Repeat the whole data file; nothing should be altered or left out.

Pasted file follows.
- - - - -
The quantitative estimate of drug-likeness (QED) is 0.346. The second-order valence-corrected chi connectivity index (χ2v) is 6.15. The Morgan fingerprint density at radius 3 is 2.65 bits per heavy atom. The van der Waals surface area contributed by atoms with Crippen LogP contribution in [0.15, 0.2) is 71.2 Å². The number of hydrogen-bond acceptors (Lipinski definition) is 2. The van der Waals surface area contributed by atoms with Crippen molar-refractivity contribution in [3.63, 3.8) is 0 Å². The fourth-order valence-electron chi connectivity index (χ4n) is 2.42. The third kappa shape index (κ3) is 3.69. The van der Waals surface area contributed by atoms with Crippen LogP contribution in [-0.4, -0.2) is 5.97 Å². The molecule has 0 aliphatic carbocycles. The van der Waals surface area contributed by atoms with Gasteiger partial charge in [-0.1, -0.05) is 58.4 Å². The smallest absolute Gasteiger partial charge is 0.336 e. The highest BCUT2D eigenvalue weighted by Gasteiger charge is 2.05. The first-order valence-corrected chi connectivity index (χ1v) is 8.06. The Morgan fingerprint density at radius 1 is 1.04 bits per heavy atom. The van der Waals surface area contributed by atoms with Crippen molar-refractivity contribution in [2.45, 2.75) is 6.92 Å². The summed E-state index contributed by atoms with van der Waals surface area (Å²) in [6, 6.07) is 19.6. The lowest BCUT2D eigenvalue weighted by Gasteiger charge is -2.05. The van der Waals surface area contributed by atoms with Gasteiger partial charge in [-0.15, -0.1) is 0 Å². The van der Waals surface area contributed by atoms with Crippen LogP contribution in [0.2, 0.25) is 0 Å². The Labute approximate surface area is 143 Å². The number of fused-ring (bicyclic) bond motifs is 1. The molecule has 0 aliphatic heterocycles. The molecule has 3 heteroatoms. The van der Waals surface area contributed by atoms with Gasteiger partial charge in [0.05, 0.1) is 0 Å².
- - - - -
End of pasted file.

The quantitative estimate of drug-likeness (QED) is 0.346. The second-order valence-corrected chi connectivity index (χ2v) is 6.15. The Morgan fingerprint density at radius 3 is 2.65 bits per heavy atom. The van der Waals surface area contributed by atoms with Crippen LogP contribution in [0.15, 0.2) is 71.2 Å². The number of hydrogen-bond acceptors (Lipinski definition) is 2. The van der Waals surface area contributed by atoms with Crippen molar-refractivity contribution in [3.63, 3.8) is 0 Å². The fourth-order valence-electron chi connectivity index (χ4n) is 2.42. The third kappa shape index (κ3) is 3.69. The van der Waals surface area contributed by atoms with Crippen LogP contribution in [-0.4, -0.2) is 5.97 Å². The molecule has 0 aliphatic carbocycles. The van der Waals surface area contributed by atoms with Gasteiger partial charge in [-0.1, -0.05) is 58.4 Å². The smallest absolute Gasteiger partial charge is 0.336 e. The highest BCUT2D eigenvalue weighted by Gasteiger charge is 2.05. The first-order valence-corrected chi connectivity index (χ1v) is 8.06. The Morgan fingerprint density at radius 1 is 1.04 bits per heavy atom. The van der Waals surface area contributed by atoms with Crippen molar-refractivity contribution in [2.45, 2.75) is 6.92 Å². The summed E-state index contributed by atoms with van der Waals surface area (Å²) in [6, 6.07) is 19.6. The lowest BCUT2D eigenvalue weighted by Gasteiger charge is -2.05. The van der Waals surface area contributed by atoms with Gasteiger partial charge in [-0.15, -0.1) is 0 Å². The van der Waals surface area contributed by atoms with Crippen LogP contribution in [0.2, 0.25) is 0 Å². The Labute approximate surface area is 143 Å². The number of fused-ring (bicyclic) bond motifs is 1. The molecule has 0 aliphatic heterocycles. The molecule has 3 heteroatoms. The van der Waals surface area contributed by atoms with Gasteiger partial charge in [0.05, 0.1) is 0 Å².